For a “rest day” today has been fairly active.
Sandra – our “moniteur” met us at 9:00am at the hotel and we went pot-holing. This was good fun and involved some passages that she described as “un peu etroit” (a little narrow). Now: she is a petite, slim 35? year old: whilst neither Laurie nor I could fairly be described as “un gros type”, there is a world of difference between us and her. Nevertheless, we didn’t get stuck in the various “squeezes” she led us through and we saw some lovely stalactites, stalagmites and columns where the forementioned had joined forces. We lay in total darkness with our head-torches off and listened to the sounds of dripping water. Laurie suggested John Cage could have made something of the sounds: I’m less intellectual and thought of Pink Floyd’s “Echoes”. We were told to make our own way back to the surface and Mr Captain Chancellor did a very good job of finding our way.
The entrance to our cave system was near a beautiful wee village in the Gorges Du Tarn. Many of the houses were half stone, half rockface. We were left to our own devices for half an hour or so and had a sandwich at a bar in the lovely little village of St Enimie. Knowing we were going on the via ferrata in the afternoon, we decided to avoid alcohol!
Yesterday, as we dropped down into Florac, we spotted a couple of rocky pillars dominating the town, like skyscrapers over a hamlet. Laurie suggested we’d be up there for the via ferrata. How we laughed! But little did we know…
A half hour’s drive took us to the starting-point of the via ferrata, followed by a half hour’s walk to the very selfsame rocky skscrapers. I was worried that I’d be hampered by fear on the rocks, but as they say “The only thing to fear is fear itself”. We fitted our harnesses, complete with caarabiners, pulley for the “tyrolienne” etc. and helmets. We got some instruction from Sandra about how to use the carabiners (never unhook them both at the same time etc). Then we started.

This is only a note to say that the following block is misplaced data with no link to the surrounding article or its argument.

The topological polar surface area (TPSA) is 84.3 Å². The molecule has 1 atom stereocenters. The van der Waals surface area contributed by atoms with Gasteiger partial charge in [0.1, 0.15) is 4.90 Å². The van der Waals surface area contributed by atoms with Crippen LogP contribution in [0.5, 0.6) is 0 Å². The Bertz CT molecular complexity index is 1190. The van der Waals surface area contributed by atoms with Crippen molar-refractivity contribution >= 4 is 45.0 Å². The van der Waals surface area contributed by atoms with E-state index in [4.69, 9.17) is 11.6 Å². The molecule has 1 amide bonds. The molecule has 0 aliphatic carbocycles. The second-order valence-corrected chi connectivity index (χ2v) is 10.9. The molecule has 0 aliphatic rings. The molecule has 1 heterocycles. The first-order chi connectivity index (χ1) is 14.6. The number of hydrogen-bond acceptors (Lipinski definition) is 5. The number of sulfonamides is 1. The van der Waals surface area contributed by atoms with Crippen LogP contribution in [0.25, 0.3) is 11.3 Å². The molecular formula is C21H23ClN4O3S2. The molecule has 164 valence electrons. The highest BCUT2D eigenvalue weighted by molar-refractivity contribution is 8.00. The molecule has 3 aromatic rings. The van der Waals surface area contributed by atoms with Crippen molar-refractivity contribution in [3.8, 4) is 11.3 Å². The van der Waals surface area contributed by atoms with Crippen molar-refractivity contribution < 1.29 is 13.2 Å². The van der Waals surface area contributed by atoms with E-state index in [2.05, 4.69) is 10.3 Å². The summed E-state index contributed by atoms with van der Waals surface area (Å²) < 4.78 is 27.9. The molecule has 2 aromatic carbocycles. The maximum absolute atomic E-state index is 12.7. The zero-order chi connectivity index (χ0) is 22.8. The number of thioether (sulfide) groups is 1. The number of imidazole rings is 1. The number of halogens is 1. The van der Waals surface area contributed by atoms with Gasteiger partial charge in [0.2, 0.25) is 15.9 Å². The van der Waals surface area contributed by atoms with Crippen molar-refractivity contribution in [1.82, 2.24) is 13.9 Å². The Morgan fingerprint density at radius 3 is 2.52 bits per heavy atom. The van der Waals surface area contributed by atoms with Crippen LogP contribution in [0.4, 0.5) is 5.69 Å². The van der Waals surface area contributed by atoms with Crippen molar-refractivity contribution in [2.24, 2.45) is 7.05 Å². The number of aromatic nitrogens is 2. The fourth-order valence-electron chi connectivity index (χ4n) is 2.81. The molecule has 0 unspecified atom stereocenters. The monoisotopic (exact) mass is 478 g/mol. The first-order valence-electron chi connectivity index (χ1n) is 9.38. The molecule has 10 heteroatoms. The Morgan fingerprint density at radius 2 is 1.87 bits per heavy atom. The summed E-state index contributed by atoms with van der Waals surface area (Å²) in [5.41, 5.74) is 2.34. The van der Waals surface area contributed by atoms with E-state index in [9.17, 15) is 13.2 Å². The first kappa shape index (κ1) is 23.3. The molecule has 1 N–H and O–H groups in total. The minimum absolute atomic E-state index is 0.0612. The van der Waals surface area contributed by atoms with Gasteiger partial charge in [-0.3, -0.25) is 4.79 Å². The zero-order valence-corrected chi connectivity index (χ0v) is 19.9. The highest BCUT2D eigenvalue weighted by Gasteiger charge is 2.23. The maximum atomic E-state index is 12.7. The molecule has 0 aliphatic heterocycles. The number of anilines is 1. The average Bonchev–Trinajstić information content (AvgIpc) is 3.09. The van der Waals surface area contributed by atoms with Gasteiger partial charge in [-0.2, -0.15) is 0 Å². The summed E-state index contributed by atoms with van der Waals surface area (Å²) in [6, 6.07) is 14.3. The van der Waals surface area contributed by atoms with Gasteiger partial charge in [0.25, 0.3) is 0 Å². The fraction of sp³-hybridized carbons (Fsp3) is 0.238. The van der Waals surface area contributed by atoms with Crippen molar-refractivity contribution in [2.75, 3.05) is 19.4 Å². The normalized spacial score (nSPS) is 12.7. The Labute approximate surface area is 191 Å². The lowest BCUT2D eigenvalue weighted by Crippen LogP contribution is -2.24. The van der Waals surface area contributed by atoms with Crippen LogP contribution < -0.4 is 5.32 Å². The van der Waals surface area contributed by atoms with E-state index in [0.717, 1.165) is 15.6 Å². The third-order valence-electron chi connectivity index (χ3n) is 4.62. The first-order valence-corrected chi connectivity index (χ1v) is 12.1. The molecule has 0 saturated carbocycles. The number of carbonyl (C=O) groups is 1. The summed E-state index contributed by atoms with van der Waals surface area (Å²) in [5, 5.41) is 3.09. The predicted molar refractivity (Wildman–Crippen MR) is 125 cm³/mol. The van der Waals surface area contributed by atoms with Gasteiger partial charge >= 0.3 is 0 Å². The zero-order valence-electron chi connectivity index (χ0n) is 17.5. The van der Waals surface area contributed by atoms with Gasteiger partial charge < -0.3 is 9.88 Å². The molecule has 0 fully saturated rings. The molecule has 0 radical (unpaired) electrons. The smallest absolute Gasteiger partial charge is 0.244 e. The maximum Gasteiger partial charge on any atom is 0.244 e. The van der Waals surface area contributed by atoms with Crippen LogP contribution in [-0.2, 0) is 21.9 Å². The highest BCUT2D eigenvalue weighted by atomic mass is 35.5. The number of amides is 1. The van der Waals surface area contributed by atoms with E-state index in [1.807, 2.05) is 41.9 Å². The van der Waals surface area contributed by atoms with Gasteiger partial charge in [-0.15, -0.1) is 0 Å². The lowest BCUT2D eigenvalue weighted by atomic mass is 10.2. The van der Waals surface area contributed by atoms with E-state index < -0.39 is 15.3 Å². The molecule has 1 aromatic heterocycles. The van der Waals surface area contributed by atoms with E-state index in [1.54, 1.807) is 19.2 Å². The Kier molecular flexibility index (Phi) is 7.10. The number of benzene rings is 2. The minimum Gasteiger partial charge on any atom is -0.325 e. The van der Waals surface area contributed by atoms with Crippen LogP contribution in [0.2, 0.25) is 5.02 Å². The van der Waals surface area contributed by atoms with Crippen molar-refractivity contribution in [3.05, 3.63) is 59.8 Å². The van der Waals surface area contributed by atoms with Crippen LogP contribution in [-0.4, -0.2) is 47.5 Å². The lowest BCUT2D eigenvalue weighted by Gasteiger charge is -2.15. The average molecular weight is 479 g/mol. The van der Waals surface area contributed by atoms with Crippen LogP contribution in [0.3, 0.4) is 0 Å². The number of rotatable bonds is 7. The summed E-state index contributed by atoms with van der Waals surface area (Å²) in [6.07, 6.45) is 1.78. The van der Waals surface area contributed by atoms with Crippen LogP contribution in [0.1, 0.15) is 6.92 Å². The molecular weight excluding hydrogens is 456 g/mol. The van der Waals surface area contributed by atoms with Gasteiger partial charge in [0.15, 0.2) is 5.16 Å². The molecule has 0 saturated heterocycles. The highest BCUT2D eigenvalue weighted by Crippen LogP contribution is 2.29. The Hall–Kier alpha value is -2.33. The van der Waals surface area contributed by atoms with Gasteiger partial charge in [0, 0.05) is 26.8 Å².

Sandra had warned us the start was one of most difficult parts and if she hadn’t done so, I think I might have given up there and then. Hundreds of feet up, arms screaming, legs protesting, equipment unfamiliar, we hung on to metal hand-holds, trying not to a) look down, b) let go, c) panic or d) even think about looking down. After a few yards there was a sharp corner where for a moment there was almost nothing to grab, but suddenly things improved. It was still physically demanding, with very steep ascents on metal footholds, the same down, impossibly high wire bridges over yawning gaps and a tyrolienne – a flying fox / zipwire of implausible length over drops of epic proportions. For this latter, we got instructions in French from Sandra and Captain Chancellor (aka Spiderman) went first, screaming (I refer to his speed, not his vocal outpourings) through the air. He arrived at the other end, did varoius uncoupling / recoupling manouevres with his carabiners and I followed, hurtling along the wire towards the other side, Florac, tree-tops and my life all flashing past. Unfortunately, I had not picked up the instruction as to how to stop, so when I reached the far end, where I should have grabbed a couple of wires to steady myself, I simply rolled back towards the middle and came to an ignominious halt, many feet from the end and many more from terra firma. I had to pull myself, hand over hand back towards the end. How we laughed: or at least Spiderman did! Sandra was kind enough to say lots of folk did that.
The rest of the route, though described as “assez difficile”, was relatively straightforward, though challenging enough in its own way.
We felt relatively justified in going straight to the nearest bar when we got back to Florac.
Tomorrow we have a relatively short day and should meet up with O&G, plus two friends for a picnic. Anyway, it’s now time for our evening meal…